Comparative Study of Texts - Module a (Hsc) - W; T and John Donne

1365 WordsOct 26, 20126 Pages
Despite the differences in context, a comparative study of the poetry of John Donne and Margaret Edson’s play, ‘W;t’, is essential for a more complete understanding of the values and ideas presented in ‘W;t’. Discuss this with close reference to both texts. When deconstructing the text ‘W;t’, by Margaret Edson, a comparative study of the poetry of John Donne is necessary for a better conceptual understanding of the values and ideas presented in Edson’s ‘W;t’. Through this comparative study, the audience is able to develop an extended understanding of the ideas surrounding death. This is achieved through the use of the semi-colon in the dramas title, ‘W;t’. Edson also uses juxtapositions and the literary device, wit, to shape and…show more content…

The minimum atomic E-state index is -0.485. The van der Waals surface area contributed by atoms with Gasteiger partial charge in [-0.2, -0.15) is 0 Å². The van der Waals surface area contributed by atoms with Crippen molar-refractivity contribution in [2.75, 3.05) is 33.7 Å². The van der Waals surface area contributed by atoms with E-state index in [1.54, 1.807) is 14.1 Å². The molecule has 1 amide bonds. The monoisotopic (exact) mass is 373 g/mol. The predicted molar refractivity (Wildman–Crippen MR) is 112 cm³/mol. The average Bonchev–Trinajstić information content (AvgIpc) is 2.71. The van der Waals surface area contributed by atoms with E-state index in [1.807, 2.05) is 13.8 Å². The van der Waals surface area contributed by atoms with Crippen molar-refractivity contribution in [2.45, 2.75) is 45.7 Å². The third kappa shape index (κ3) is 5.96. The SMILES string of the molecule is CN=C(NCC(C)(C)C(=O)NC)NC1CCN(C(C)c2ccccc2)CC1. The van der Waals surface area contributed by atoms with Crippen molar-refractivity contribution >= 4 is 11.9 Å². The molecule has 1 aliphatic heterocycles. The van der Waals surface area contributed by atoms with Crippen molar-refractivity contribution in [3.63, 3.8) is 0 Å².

Donne conveys how religion is a central idea through the use of many religious references throughout the holy sonnets. In ‘Death Be Not Proud’, Donne makes a religious reference to Jesus, ‘Die not, poore death, nor yet canst thou kill mee’, expressing how religion was an underlying theme when handling many issues. When the two texts are studied in alliance, it allows the responder to draw a better understanding of the themes presented in ‘W;t’. This theme, science VS religion, has been emphasised due to the contrasts between Vivian and Donne and their context. Vivian’s condescending nature is a characteristic that becomes amplified in her own flashbacks. This is shown through the quote, “So far so good, but they can only think for themselves only so long before the being to self-destruct… Lost it” this shows how Vivian hides behind her wit which is a parallel drawn from herself and Donne. It shows the audience how they both try to hide from death by using wit. At the start of the drama, Edson alienates the main character through the use of a double meaning; “I’ve got less than two hours. Then: curtain”. ‘Curtain’ is symbolic of death and the use of this double meaning engages the audience, not through emotions, but objectives. The main theme explored in ‘W;t’ is life and death, and the connection between them. Vivian has dedicated her life to being a scholar of Donne’s holy sonnets and is therefore an expert on human morality, however whilst in

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